Obie Bermúdez

Lo Que Trajo el Barco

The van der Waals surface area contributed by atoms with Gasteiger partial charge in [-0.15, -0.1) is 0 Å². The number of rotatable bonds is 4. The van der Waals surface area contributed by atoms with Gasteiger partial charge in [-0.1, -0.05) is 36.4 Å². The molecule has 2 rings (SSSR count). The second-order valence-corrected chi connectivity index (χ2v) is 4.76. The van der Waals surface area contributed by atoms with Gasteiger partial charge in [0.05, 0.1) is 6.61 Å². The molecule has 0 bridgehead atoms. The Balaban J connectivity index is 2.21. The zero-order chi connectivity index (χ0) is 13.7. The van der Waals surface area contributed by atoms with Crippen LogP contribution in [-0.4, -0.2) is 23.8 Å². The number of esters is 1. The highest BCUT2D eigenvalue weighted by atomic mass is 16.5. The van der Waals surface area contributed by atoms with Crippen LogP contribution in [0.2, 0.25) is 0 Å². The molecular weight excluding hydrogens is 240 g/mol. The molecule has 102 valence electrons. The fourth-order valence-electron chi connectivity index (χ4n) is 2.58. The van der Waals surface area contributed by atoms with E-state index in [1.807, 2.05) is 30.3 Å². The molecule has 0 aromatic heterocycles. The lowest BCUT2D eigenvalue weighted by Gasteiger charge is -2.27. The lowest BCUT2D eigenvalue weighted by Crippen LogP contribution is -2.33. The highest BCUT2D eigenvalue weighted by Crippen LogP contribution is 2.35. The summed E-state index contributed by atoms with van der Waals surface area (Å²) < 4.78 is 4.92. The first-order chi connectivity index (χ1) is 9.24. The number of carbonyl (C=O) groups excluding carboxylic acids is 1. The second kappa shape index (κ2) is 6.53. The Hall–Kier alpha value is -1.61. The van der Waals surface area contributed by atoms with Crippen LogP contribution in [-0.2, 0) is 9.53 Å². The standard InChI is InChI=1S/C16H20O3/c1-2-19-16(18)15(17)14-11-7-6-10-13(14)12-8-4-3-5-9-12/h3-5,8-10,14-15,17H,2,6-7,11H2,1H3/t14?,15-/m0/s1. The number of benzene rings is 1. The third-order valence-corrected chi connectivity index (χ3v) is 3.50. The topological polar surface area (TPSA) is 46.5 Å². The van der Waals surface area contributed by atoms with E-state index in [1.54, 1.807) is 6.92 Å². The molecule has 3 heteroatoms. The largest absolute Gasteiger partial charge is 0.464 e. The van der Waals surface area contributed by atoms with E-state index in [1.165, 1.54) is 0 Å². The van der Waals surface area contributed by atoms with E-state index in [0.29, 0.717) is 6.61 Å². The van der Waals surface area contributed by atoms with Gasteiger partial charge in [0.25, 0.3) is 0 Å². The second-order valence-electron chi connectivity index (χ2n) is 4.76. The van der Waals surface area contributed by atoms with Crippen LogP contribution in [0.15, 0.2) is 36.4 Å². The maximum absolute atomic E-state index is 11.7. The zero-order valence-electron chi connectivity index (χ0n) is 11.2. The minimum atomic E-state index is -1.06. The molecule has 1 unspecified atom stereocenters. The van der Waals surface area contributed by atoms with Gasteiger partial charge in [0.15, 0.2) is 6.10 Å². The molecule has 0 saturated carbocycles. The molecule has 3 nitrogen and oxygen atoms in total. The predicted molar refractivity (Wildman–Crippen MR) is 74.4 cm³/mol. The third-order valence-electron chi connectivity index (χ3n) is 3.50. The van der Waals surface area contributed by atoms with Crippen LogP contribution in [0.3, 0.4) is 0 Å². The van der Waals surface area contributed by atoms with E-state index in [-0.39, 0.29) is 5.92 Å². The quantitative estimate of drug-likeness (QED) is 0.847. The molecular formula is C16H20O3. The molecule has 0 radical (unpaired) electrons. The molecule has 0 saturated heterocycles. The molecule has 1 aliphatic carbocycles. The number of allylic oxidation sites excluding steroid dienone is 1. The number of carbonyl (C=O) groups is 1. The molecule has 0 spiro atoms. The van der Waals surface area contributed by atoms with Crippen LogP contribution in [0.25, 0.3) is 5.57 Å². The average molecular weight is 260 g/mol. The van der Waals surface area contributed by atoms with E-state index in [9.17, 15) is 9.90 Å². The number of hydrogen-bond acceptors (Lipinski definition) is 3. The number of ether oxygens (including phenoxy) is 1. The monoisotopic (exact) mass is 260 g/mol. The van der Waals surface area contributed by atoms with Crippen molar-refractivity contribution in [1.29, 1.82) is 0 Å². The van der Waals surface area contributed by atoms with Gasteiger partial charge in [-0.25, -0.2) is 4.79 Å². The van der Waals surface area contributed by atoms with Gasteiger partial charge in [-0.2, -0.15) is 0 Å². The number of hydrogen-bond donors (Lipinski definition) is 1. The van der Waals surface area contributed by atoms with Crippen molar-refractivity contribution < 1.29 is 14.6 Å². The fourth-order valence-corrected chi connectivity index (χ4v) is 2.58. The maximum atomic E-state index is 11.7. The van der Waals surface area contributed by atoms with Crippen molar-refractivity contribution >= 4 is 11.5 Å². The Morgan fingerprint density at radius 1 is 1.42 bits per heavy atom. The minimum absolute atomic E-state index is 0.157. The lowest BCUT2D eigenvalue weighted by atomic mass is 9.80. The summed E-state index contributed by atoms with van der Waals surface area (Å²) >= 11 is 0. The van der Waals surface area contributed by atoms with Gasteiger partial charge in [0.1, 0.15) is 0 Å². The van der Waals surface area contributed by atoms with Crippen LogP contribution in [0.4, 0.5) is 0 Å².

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Lo Que Trajo el Barco continues fledging Latin pop singer/songwriter Obie Bermúdez's string of loosely conceptual albums, succeeding Confesiones (2003) and Todo el Año (2004), a pair of fine releases that garnered him various accolades, including number one hits and a Latin Grammy. The underlying theme of Lo Que Trajo el Barco (What the Ship Has Brought In) is the priceless value of human relationships, whether they be familial or romantic, and how such value enriches society, especially one as pluralistic as that of America, where generations of immigrants have contributed to the interwoven fabric of the overall country in all its cultural greatness. It's a rather heartfelt theme, represented by the numerous family portraits showcased amid the album's artwork, and it's a timely one, considering the barbed debate in America circa 2006 over illegal immigration and the resulting legislation mandating a 700-mile-long wall along the Mexican border. But Bermúdez is a crafty songwriter, and the songs comprising Lo Que Trajo el Barco are light vignettes that can easily pass for standard Latin pop. Rest assured there is nothing at all overbearing here, despite the potential for polemic. This is perhaps Bermúdez's greatest strength as an artist: he crafts easily enjoyable pop songs that happen to be pieces of a greater thematic puzzle that comes together track by track over the course of each album. Like his past two efforts, Lo Que Trajo el Barco is comprised entirely of songs written or co-written by Bermúdez, and stalwart producer Sebastian Krys once again applies his Midas touch. A handful of songs stand out, including the leadoff tracks ("La Soledad" and "Decisiones Que Matan") as well as the lead single ("Sigo con Ella") and the one English-language entry ("Spanglish"), yet it's more notable that there are no dull songs here. Bermúdez's touch is indelible throughout: the songs are not only well written and interesting in terms of the stories they tell, but his performances are passionate and almost painfully earnest. It helps, too, that he has an ace cast of supporting musicians: Sal Cuevas, Luis Quintero, Lee Levin, and Laércio Da Costa, each notable in his own right. All of this adds up to another Grammy-worthy album for Bermúdez, who has his career off to an amazing start after the misfire of his 1998 debut, Locales. Despite his youth, he's worthy of comparison to the other leading singer/songwriter voices among Latin men: Juanes, Carlos Vives, Alejandro Sanz, and even Marco Antonio Solís. In fact, his youthfulness makes him one of the more interesting Latin pop singer/songwriters to have firmly established himself commercially, for he, along with Luis Fonsi, represents the voice of a younger generation of Puerto Ricans otherwise associated, sometimes negatively, with reggaeton.

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